Building on the fellowship collaboration, the Innovation & Business Engagement Hub recently launched a new partnership with the Nucleate Activator program. The Activator program pairs Ph.D. students with MBA students who are interested in launching a business venture. After teams are formed, the students participate together in workshops, are provided with networking and mentorship opportunities, and pitch their venture to a panel of judges.

Tobias Schmid, co-founder of the Nucleate Bay Area Chapter and an expert-in-residence at UC Berkeley, helped to launch UCSC’s program, which is now in its second year. Participating universities locally also include Berkeley, UC San Francisco, and Stanford.

“What makes us different is that we are student-run and have more than 550 active student volunteers worldwide,” said Schmid. “We’ve helped 250 teams (including 144 in the 2023 cohort) through the process of spinning out of the lab, and teams have raised $202 million so far. We also don’t take any equity or charge from these student-led ventures, so they remain in control.”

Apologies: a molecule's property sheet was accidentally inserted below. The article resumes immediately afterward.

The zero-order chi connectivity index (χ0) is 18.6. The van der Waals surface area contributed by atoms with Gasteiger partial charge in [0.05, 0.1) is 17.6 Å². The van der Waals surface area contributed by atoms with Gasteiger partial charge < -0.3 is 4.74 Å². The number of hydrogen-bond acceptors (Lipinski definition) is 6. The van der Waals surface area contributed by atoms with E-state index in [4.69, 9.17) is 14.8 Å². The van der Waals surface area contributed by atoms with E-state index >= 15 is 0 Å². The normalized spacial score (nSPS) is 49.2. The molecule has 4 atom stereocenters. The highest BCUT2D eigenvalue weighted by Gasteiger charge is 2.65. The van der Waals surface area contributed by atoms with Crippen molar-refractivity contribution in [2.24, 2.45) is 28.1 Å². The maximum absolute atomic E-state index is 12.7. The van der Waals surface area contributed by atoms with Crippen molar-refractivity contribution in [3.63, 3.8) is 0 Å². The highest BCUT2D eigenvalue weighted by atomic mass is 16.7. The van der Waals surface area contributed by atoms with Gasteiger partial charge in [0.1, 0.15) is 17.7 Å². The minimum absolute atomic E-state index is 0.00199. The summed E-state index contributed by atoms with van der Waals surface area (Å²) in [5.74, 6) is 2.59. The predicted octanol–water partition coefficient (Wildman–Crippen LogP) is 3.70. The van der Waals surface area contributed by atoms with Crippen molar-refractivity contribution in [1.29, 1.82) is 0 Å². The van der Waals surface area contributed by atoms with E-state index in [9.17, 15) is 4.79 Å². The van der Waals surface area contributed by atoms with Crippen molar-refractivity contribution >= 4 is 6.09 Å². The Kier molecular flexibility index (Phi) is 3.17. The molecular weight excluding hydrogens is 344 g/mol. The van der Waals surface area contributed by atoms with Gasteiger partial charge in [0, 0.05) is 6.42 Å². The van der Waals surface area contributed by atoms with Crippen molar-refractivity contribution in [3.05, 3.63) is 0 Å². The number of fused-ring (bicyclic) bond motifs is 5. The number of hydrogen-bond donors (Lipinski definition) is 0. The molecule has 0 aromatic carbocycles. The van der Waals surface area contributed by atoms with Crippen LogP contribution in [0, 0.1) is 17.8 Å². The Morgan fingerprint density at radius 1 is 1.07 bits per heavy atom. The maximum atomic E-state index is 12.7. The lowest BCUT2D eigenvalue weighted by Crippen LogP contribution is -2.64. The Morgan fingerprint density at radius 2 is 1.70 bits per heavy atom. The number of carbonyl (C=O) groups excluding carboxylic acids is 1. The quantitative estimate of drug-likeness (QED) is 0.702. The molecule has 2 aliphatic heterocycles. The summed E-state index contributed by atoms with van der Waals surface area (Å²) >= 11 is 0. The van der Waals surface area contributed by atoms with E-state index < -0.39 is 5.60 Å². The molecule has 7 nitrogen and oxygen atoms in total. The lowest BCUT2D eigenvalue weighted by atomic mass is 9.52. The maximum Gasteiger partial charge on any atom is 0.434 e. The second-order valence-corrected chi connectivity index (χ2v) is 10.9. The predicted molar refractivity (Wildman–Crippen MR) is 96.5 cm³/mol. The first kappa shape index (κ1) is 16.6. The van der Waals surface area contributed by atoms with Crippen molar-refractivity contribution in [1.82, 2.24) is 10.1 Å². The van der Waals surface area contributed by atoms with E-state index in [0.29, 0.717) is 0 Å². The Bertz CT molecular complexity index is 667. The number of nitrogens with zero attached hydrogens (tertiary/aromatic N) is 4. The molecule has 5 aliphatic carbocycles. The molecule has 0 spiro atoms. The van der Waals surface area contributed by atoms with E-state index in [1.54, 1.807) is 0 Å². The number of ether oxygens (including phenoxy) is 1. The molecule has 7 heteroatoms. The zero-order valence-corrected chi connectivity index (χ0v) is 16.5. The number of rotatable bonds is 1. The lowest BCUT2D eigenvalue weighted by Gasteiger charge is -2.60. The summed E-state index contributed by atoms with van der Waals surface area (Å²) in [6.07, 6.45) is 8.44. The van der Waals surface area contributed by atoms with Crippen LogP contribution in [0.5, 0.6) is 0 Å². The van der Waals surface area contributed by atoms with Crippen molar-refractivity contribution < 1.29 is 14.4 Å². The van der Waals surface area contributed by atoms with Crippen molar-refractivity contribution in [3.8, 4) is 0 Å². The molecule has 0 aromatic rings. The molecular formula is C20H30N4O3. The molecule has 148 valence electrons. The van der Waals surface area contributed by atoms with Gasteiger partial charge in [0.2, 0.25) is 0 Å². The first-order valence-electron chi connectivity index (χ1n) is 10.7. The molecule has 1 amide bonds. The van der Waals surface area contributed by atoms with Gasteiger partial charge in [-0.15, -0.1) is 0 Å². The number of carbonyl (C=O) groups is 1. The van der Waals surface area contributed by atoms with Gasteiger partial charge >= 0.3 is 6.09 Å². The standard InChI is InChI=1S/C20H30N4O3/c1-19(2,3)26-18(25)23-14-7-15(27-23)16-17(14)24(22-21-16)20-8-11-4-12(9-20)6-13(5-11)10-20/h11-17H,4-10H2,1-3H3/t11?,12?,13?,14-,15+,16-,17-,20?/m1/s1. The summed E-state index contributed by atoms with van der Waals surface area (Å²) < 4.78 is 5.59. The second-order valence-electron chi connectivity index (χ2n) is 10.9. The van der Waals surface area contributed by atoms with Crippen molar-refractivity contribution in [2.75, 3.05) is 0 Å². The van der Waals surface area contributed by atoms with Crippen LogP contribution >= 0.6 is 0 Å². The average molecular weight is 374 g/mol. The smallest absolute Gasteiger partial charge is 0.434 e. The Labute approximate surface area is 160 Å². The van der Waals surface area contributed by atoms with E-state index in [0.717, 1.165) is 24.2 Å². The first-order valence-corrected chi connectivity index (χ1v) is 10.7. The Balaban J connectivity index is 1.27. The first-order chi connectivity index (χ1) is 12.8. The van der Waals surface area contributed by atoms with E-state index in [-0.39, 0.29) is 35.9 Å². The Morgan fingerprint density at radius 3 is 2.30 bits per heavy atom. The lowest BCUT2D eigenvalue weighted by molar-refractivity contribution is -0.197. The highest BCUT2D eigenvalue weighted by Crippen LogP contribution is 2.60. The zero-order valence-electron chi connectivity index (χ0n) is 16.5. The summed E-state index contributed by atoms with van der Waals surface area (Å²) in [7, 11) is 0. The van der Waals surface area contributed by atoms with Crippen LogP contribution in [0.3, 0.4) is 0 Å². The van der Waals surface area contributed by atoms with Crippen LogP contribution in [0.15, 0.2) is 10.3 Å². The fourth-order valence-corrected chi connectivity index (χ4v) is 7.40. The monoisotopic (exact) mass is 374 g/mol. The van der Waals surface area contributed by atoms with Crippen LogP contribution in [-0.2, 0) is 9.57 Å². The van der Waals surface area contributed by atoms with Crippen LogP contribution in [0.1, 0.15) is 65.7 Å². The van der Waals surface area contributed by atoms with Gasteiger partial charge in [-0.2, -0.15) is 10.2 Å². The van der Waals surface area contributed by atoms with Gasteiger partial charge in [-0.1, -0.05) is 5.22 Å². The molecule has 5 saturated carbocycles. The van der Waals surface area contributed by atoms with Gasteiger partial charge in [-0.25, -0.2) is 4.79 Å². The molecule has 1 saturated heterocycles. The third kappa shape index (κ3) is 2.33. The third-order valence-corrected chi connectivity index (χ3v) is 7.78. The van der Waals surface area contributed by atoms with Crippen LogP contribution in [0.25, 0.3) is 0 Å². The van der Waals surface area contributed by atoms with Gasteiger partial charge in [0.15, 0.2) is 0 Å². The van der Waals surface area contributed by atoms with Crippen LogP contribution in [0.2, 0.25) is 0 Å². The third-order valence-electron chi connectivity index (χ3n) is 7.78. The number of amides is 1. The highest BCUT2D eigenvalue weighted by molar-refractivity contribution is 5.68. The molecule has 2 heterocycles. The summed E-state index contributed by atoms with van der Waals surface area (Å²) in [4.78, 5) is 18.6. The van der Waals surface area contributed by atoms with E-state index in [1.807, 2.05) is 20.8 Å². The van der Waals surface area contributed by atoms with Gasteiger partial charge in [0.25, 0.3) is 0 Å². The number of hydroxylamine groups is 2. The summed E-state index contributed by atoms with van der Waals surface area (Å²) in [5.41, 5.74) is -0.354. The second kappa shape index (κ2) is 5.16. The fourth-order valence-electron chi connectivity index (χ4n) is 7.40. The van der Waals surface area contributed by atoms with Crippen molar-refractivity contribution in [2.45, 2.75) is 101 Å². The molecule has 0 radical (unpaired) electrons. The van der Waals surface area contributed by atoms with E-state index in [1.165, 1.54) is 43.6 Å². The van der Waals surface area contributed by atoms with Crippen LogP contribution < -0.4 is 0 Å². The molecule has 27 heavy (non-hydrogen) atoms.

Balaji Sundararaman, a sixth-year P.h.D. student in Biomolecular Engineering who works in the Palegenomics Lab, participated in the inaugural UCSC fellowship cohort and is currently participating in the accelerator program to advance his business venture, DABOmics, which is focused on an affordable and less time-consuming way to sequence DNA mutations. BioGenesis Trials, the fourth-place team in the 2022 Santa Cruz Launchpad pitch competition, is also participating in the current accelerator cohort, and OrganOmics, the 2021 UCSC IDEA Hub pitch contest 3rd place team, was in the inaugural cohort.

“The human genome is like a 3,000-page cookbook, and we want to sequence and copy only the pages we need,” said Sundararaman, a past winner of Slug Tank 2019 and IDEA Hub 2021 with his previous company GenZ Diagnostics (later Genomics). “If there’s an error, it will mess up the recipe. It is expensive to look at all the pages to identify the error on a particular page. Our company aims to establish a time-efficient and cost-effective solution for targeted DNA sequencing.”

 

 

Full story: New program advises UCSC Ph.D. students on their path to entrepreneurship and venture capital